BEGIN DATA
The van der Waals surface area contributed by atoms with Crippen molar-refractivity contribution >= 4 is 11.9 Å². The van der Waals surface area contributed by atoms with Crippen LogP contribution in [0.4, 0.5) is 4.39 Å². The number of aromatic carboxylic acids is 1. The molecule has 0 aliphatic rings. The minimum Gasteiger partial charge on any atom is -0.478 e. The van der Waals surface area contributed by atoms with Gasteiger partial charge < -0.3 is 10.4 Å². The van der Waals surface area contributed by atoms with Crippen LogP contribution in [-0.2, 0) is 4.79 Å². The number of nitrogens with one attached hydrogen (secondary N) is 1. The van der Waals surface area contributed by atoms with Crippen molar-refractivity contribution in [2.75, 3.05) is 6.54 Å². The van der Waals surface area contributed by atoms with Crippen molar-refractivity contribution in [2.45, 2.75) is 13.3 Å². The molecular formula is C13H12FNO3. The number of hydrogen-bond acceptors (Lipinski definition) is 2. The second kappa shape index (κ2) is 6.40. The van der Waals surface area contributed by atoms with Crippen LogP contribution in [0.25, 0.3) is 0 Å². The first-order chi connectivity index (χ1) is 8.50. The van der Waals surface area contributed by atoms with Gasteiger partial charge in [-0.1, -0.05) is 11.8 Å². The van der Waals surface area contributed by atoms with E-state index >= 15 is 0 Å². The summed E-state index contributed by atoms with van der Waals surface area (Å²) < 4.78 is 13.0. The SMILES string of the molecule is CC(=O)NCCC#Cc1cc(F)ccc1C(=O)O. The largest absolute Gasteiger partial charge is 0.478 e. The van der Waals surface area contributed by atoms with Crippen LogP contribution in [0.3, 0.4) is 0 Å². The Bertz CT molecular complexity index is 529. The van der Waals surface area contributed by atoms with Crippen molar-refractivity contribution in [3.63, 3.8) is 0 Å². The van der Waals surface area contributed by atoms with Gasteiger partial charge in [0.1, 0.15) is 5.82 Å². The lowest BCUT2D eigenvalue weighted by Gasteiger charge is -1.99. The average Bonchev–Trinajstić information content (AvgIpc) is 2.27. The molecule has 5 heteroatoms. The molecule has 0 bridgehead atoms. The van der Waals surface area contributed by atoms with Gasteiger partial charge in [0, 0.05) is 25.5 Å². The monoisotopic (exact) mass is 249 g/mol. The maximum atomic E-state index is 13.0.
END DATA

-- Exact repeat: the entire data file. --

The van der Waals surface area contributed by atoms with Crippen molar-refractivity contribution >= 4 is 11.9 Å². The van der Waals surface area contributed by atoms with Crippen LogP contribution in [0.4, 0.5) is 4.39 Å². The number of aromatic carboxylic acids is 1. The molecule has 0 aliphatic rings. The minimum Gasteiger partial charge on any atom is -0.478 e. The van der Waals surface area contributed by atoms with Gasteiger partial charge < -0.3 is 10.4 Å². The van der Waals surface area contributed by atoms with Crippen LogP contribution in [-0.2, 0) is 4.79 Å². The number of nitrogens with one attached hydrogen (secondary N) is 1. The van der Waals surface area contributed by atoms with Crippen molar-refractivity contribution in [2.75, 3.05) is 6.54 Å². The van der Waals surface area contributed by atoms with Crippen molar-refractivity contribution in [2.45, 2.75) is 13.3 Å². The molecular formula is C13H12FNO3. The number of hydrogen-bond acceptors (Lipinski definition) is 2. The second kappa shape index (κ2) is 6.40. The van der Waals surface area contributed by atoms with Crippen LogP contribution in [0.25, 0.3) is 0 Å². The first-order chi connectivity index (χ1) is 8.50. The van der Waals surface area contributed by atoms with Gasteiger partial charge in [-0.1, -0.05) is 11.8 Å². The van der Waals surface area contributed by atoms with E-state index >= 15 is 0 Å². The summed E-state index contributed by atoms with van der Waals surface area (Å²) < 4.78 is 13.0. The SMILES string of the molecule is CC(=O)NCCC#Cc1cc(F)ccc1C(=O)O. The largest absolute Gasteiger partial charge is 0.478 e. The van der Waals surface area contributed by atoms with Crippen LogP contribution in [0.3, 0.4) is 0 Å². The Bertz CT molecular complexity index is 529. The van der Waals surface area contributed by atoms with Crippen molar-refractivity contribution in [3.63, 3.8) is 0 Å². The van der Waals surface area contributed by atoms with Gasteiger partial charge in [0.1, 0.15) is 5.82 Å². The lowest BCUT2D eigenvalue weighted by Gasteiger charge is -1.99. The average Bonchev–Trinajstić information content (AvgIpc) is 2.27. The molecule has 5 heteroatoms. The molecule has 0 bridgehead atoms. The van der Waals surface area contributed by atoms with Gasteiger partial charge in [0, 0.05) is 25.5 Å². The monoisotopic (exact) mass is 249 g/mol. The maximum atomic E-state index is 13.0.